The translation of Molière’s vision into practical use cases was one of the key discussions which guided the full consortium meeting held in the EUSPA’s headquarters between 18th and 20th October 2022. Five pilot tests with different objectives have now been designed and are ready to be fully developed for deployment during 2023, all of them demonstrating the real potential and benefits of a secure, highly accurate and trusted Mobility Data Marketplace (MDM) as enabled by Galileo.
The five use cases are based on specific mobility matters which have already been determined to benefit from the use of Molière’s MDM. At the same time, Molière’s proposed solutions have been defined by ensuring they are not independent from each other: altogether, they will be key contributors to demonstrating an integrated solution is possible to general issues such as congestion or segregated connectivity in the benefit of cities and regions, understanding and treating them as the live and inter-connected ecosystems they are.
The foundations of these five solutions are now being built upon demonstrating Molière’s vision can become a reality soon.
The first use, designed by Dott and Keita, will get Galileo-based geofencing data to subsidise individual micromobility trips in areas of Brussels with low public transport connectivity, or which are socio-economically disadvantaged. This way, it will demonstrate how Molière can make micromobility more inclusive across wider metropolitan regions through the use of open, accurate and reliable geolocation data from Galileo.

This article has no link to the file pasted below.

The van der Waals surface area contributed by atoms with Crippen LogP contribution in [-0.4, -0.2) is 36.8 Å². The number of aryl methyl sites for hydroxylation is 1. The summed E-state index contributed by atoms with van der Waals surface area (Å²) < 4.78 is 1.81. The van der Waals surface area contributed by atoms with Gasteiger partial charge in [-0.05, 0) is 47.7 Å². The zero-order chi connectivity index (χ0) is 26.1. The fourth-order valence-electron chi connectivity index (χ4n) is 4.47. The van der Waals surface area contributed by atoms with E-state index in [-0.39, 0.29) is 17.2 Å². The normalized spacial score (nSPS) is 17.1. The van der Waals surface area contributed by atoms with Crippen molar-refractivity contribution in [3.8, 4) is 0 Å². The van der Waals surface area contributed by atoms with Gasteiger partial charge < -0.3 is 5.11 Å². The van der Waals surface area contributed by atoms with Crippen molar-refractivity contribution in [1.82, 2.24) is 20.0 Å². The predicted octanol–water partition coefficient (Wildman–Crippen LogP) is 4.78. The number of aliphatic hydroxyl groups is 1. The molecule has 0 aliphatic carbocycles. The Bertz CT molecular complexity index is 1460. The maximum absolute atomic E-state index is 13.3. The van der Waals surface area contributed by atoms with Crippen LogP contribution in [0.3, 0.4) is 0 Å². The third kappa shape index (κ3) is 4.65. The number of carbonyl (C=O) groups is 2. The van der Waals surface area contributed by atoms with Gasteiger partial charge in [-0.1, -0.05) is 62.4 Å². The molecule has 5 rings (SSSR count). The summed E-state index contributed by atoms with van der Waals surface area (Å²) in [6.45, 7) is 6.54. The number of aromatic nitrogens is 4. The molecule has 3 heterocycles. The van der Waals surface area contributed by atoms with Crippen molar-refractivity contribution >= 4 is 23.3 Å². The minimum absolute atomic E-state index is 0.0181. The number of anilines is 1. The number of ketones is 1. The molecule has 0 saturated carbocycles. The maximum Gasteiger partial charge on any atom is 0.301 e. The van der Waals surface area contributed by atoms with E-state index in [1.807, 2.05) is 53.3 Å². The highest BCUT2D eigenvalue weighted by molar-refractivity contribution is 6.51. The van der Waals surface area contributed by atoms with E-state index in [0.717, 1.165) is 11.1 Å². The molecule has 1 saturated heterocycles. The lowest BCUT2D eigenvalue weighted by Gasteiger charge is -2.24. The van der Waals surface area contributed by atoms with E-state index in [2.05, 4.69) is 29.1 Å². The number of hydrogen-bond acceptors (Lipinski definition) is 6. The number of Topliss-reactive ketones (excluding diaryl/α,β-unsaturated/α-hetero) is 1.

Secondly, Keita and Iomob, in collaboration with Cyclerap, will evidence the real usability of collecting and simplifying geolocalised visual data while cycling, to identify best cycling routes and detect required infrastructure improvements.
Iomob and Octo Telematics, in collaboration with MEC, will in addition demonstrate that a secure and reliable data sharing mechanism is possible by developing a way to verify that mobility services are really being delivered. This will be applied to Molière’s MDM and blockchain mechanisms to prevent offered token incentives to MaaS providers and users from being subject of fraud.
In the meantime, Nemi will deploy a multi-modal integration tool which will use Galileo geolocation data for virtual bus stops accurate detection, route validation for data quality improvement, and route’s driven length justification. The data, as introduced in Molière’s MDM, will help public transport authorities and operators improve services and optimise networks’ operation. Nemi’s use case will also help design and implement efficient demand-responsive transport services for areas where traditional public transport may not be the best answer.
Last but not least, the UPC will showcase the analysis conducted in the Moliere space by working primarily with satellite-based positioning data such as Galileo from bus lines in Barcelona. The insights derived from such analysis are resulting in a bus service prediction algorithm which, if applied to data as extracted from the MDM, will help transit agencies better design and plan their fixed routes and optimise the behaviour of their networks.
Overall, Molière partners have fixed a route to ensuring the successful deployment of the MDM as based on Galileo and underpinned by blockchain technology. This way, the global vision of the project is to become a reality: “promoting more sustainable, affordable, equitable, and accessible mobility where micromobility and shared mobility services increasingly complement public transport, with the goal to reduce dependence on single occupancy private vehicles”.